Wilmington’s literary community keeps gaining accolades (two National Book Awards nominees in 2015) and attention in the press. With multiple established publishers in the state (Algonquin, John F. Blair) and new smaller presses gaining traction (Eno, Bull City), it is timely to shine a light on discussions around literature, publishing and the importance of communicating a truthful story in our present world.
Welcome to Carpe Librum, encore’s biweekly book column, wherein I will dissect a current title with an old book—because literature does not exist in a vacuum but emerges to participate in a larger, cultural conversation. I will feature many NC writers; however, the hope is to place the discussion in a larger context and therefore examine works around the world.
The Kings and Queens of Roam
By Daniel Wallace
Touchstone, 2013, pgs. 288
Daniel Wallace is best known for “Big Fish: A Novel of Mythic Proportions,” which was turned into a film by Tim Burton in 2003, starring Ewan McGregor, Albert Finney and Jessica Lange, before becoming a stage musical in 2013. Not only does Wallace have other books, he lives in Chapel Hill and teaches at UNC. Though I admire “Big Fish,” a Wallace book I find myself going back to repeatedly is “The Kings and Queens of Roam.”
Perhaps it is because Wallace manages to show us how one sibling could steal another sibling’s face without laying a finger on her. Meet Helen and Rachel, two sisters in the strange, cursed town of Roam. It is buried somewhere in America, and somewhere in time. Among the residents of Roam are the two orphaned sisters who rely on each other—but one, Helen, is far from attractive, while the other, Rachel, is incredibly beautiful but blind. She has no idea what she looks like. Her relationship with her sister is one of complete dependence—for everything from food and shelter, to an understanding of the people they meet and how the world they live in functions. Helen has convinced her sister she is incredibly ugly, and everyone in the world lies to her constantly. Every corner is filled with danger, distrust and potential for pain. Without Helen to guide her, Rachel would be utterly lost. But, in the quintessential masterful Wallace way, the author moves Helen and Rachel inexorably to a cliff that metaphorically and literally changes both of their lives and the town of Roam forever.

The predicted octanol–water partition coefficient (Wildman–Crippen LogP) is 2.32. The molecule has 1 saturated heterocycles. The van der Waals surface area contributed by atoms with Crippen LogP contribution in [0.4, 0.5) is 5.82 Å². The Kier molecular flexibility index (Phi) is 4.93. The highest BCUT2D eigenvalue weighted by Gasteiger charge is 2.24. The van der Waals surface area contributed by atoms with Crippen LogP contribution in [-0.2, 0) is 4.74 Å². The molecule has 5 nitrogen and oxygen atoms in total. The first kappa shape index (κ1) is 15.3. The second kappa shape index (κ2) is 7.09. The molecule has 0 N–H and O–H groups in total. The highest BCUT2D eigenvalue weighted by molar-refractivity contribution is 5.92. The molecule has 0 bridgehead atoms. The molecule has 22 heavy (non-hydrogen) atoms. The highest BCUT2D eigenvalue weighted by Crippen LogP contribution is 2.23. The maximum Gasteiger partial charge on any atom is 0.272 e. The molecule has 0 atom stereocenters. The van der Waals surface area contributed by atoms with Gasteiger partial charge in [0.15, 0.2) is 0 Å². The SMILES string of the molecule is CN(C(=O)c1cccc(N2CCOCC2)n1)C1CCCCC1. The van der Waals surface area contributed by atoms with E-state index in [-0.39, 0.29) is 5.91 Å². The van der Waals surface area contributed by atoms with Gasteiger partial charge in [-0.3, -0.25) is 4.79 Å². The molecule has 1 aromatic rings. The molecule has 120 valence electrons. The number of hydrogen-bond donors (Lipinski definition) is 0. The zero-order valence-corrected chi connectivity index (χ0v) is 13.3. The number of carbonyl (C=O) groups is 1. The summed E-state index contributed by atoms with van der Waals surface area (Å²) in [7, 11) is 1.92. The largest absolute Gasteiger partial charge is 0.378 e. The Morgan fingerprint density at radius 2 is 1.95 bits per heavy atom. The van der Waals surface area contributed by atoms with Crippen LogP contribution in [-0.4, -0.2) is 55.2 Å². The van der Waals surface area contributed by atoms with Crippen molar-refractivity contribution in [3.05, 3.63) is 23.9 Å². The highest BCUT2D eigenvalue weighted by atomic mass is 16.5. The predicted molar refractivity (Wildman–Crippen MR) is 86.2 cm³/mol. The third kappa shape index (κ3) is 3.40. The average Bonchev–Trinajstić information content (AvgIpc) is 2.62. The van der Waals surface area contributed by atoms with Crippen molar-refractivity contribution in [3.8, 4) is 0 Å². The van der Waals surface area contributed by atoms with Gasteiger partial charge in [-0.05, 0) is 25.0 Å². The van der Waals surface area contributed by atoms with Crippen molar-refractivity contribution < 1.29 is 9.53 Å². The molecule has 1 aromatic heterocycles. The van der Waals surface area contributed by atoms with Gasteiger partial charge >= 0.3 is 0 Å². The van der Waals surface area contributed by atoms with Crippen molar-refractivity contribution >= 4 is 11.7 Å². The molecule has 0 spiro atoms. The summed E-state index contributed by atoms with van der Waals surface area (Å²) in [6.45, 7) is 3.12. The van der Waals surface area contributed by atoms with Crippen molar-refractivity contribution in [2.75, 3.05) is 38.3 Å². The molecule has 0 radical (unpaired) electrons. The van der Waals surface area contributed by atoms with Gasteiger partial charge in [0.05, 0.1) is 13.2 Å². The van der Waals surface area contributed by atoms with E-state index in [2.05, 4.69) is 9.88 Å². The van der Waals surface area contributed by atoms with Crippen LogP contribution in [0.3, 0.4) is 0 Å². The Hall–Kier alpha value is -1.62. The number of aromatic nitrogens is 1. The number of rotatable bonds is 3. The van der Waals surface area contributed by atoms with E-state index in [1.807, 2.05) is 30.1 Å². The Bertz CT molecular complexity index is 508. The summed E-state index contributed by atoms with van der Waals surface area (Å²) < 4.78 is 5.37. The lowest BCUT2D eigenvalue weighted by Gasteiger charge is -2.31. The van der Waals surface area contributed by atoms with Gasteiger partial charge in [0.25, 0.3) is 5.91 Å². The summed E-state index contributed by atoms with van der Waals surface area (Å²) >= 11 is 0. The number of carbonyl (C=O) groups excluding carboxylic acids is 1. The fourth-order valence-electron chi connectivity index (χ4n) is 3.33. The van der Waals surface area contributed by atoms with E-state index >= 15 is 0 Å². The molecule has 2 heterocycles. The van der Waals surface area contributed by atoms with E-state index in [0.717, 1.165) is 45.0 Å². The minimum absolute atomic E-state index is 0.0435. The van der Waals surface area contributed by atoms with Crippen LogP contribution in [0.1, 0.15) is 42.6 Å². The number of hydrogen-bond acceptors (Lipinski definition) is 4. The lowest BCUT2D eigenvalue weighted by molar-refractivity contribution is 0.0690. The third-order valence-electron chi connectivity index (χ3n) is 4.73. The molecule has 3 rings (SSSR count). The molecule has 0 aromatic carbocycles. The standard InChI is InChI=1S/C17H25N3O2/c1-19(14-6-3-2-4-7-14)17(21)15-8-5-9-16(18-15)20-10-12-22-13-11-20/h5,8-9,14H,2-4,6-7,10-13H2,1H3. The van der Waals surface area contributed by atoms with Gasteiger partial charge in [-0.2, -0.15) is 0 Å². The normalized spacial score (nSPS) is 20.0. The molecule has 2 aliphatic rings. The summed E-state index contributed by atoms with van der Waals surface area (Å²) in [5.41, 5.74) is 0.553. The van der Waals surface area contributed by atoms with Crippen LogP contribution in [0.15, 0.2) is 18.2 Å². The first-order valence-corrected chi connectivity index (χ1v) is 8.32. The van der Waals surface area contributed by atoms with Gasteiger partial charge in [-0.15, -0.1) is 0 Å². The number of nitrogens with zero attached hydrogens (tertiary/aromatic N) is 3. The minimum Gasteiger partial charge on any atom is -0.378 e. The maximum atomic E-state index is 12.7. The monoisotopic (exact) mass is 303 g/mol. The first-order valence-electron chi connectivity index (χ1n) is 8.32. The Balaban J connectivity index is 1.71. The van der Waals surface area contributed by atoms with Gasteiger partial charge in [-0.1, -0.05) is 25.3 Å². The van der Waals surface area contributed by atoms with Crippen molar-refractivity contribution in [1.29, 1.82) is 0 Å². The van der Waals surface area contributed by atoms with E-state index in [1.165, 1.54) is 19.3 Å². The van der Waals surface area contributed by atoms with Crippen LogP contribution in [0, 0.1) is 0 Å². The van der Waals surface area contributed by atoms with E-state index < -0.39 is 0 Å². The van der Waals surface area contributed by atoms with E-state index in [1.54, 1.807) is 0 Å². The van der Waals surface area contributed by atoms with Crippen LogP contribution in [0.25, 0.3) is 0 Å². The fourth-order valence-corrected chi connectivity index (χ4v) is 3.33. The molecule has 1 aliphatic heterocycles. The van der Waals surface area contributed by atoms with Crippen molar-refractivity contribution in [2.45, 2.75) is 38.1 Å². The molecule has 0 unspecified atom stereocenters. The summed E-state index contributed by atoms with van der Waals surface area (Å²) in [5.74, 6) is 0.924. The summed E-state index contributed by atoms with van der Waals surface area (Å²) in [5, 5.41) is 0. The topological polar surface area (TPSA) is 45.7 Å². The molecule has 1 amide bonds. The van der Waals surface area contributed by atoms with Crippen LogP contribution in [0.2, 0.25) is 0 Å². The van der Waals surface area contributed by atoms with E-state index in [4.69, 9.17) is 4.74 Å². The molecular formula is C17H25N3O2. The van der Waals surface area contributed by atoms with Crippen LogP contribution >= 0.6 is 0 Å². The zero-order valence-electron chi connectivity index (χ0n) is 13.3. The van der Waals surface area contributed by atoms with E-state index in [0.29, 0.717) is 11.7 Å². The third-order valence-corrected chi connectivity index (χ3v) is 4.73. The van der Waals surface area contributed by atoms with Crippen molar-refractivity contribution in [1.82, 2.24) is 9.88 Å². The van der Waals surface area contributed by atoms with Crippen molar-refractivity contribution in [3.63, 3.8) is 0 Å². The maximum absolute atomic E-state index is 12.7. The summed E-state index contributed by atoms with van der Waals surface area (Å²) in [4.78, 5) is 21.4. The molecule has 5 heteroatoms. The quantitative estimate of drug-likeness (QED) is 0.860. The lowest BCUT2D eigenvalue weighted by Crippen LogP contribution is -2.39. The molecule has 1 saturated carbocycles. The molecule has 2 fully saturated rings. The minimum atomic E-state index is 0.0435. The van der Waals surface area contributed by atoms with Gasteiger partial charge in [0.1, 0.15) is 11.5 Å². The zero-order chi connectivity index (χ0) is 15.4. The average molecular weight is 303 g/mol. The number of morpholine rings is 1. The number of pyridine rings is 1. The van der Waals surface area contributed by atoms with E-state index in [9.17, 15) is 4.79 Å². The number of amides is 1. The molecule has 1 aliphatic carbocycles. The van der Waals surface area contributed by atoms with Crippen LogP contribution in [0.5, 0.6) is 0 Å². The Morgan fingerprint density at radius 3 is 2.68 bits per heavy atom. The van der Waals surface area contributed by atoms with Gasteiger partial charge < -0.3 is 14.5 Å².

Helen and Rachel are incredible reflections of the human psyche: Do we listen to the ugly, angry side of ourselves? Or do we wake up and listen to the kind, beautiful side? Perhaps their journey is so captivating because at its heart is our inner selves trying to learn to see our world with clarity and honesty—and our own actions the same. We are all the hero in our own story, but many of us act as anything but heroic in our daily lives. Yet, we rationalize away our choices rather than confront them for what they are. In the tradition of the fairy tale, Wallace really does wonders for creating cautionary tales about us that entertain while teach.
While he tells the story of the two sisters, he intersperses it with the bizarre and horrific founding of the town of Roam. It is a story steeped in deceit and bloodshed, which sets the stage for and continues to influence events that follow.
Growing up in a city that is still grappling with both the events of 1898 and the Wilmington 10, I completely understand the idea that such horror could cast a pall for generations. Such events do impact the world to come in ways that—though intangible and hard to quantify—are palpable to the heirs. Much like the sort of tall-tale voice of “Big Fish,” “The Kings and Queens of Roam” employs the same matter-of-factness about recounting truly mystical and unbelievable events, as well as contemptible ones. Maybe that’s what I like so much: Wallace is just telling us a story; he isn’t trying to convince us of anything, but his belief in the veracity of the world of the story is complete.
Wallace has an absolutely beautiful way with words. There are some singers whose voices are so beautiful I would listen to them melodize the phone book. Wallace is like that with words: He could write a history of pavement that would captivate. He builds the town of Roam from the first lie that led to its creation to the last lie that could ultimately destroy or save them.
At election time a lot of talk gets focused on the ghost towns created by the loss of industry, and attempts to bring back a way of life from before. Though “The Rust Belt” is an easy label, it doesn’t take long driving through the rural South to come across a town that has ceased to have any viable economic activity. Part of what is unspoken in this conversation is the necessity to care for and nurture ourselves and our world. As a storyteller Wallace comes around the side to shine a light on that necessity through the stunning and captivating story of Roam and the two sisters who died on the same day.
In our state’s literary circles, a lot of emphasis is put on writers perceived to have more literary merit. But part of what I love so much about Wallace’s work is the sheer lack of pretention, which lets him tell a more interesting and compelling story. All his work is great (really), but if readers haven’t made it beyond “Big Fish,” pick up “The Kings and Queens of Roam.” You will be so glad you did.